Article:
March 31, 2009

China Seeks More Involvement--And More Clout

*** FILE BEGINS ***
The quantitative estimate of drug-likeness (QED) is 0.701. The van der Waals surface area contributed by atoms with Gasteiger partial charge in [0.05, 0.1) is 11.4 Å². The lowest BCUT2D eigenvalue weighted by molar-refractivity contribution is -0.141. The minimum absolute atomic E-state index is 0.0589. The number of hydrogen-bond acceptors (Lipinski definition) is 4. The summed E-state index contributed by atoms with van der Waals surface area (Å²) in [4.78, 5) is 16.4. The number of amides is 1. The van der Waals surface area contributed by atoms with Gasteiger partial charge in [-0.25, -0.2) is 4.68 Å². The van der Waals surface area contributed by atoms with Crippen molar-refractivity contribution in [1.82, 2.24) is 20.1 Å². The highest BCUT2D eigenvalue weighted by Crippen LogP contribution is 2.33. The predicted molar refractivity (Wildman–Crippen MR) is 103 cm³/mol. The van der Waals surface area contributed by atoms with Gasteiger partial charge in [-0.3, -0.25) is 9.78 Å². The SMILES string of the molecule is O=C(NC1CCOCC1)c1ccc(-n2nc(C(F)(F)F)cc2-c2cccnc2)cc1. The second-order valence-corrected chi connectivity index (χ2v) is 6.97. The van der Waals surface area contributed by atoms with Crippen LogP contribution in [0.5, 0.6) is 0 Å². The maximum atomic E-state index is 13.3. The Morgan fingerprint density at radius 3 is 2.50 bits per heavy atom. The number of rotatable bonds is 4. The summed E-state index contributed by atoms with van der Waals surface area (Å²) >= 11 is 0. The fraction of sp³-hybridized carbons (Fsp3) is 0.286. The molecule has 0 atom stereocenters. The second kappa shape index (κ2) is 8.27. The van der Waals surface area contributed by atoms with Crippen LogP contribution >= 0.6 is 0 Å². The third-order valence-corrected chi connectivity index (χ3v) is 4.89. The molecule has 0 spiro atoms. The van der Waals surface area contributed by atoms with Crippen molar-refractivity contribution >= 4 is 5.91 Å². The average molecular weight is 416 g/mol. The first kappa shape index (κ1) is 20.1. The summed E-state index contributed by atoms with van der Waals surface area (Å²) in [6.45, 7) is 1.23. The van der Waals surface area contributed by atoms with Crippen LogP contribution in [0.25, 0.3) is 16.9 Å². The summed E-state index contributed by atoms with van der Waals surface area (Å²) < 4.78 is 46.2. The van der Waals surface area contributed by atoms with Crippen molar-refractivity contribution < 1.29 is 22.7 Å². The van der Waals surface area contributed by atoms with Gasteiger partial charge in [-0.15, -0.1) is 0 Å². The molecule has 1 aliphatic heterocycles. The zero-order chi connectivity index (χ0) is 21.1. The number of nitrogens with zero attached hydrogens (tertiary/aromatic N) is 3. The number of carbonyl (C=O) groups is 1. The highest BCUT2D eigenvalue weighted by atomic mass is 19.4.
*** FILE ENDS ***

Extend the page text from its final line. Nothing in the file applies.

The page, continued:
Last month, I insinuated that China may be considering expanding its global influence more aggressively, in preparation for its baby-boomer generation to retire and leave the workforce. It seems that I may be right in thinking that: Today, the Wall Street Journal reported that the International Monetary Fund has been begging China for additional funds, on the order of around $50 billion (the actual amount was not stated in the article, but IMF's goal is a $250 billion dollar increase and has recieved $100 billion from Japan and $100 billion from the European Union). China is now under negotiations to grant the additional money in exchange for more votes in the IMF, which, though it comes at the expense of already-overrepresented smaller European countries, also aims to wrest policy control out of the hands of the US. This is a clear reversal of the traditional roles between the IMF and China because China has normally kept a low profile and has had a "sometimes rocky relationship" with the IMF. This change is possibly because the IMF itself has been adapting: the IMF has often been considered a last-resort option for developing countries. In light of current economic trends, however, the IMF has been changing alot of policies, such as loosening the conditions it places on the country in order to recieve the loan. The IMF has gone so far as to consider changing its name, or at least not using its name on its loans. In basic economic terms, there is a large demand for loans at the moment but--despite a sufficiently large supply--not for an IMF loan. Voila! The perfect opportunity for a large economic profit in an almost monopolistic market, if only the Chinese can convince the begging countries that the IMF is different now. And with China a key player, it almost undoubtably will be different.

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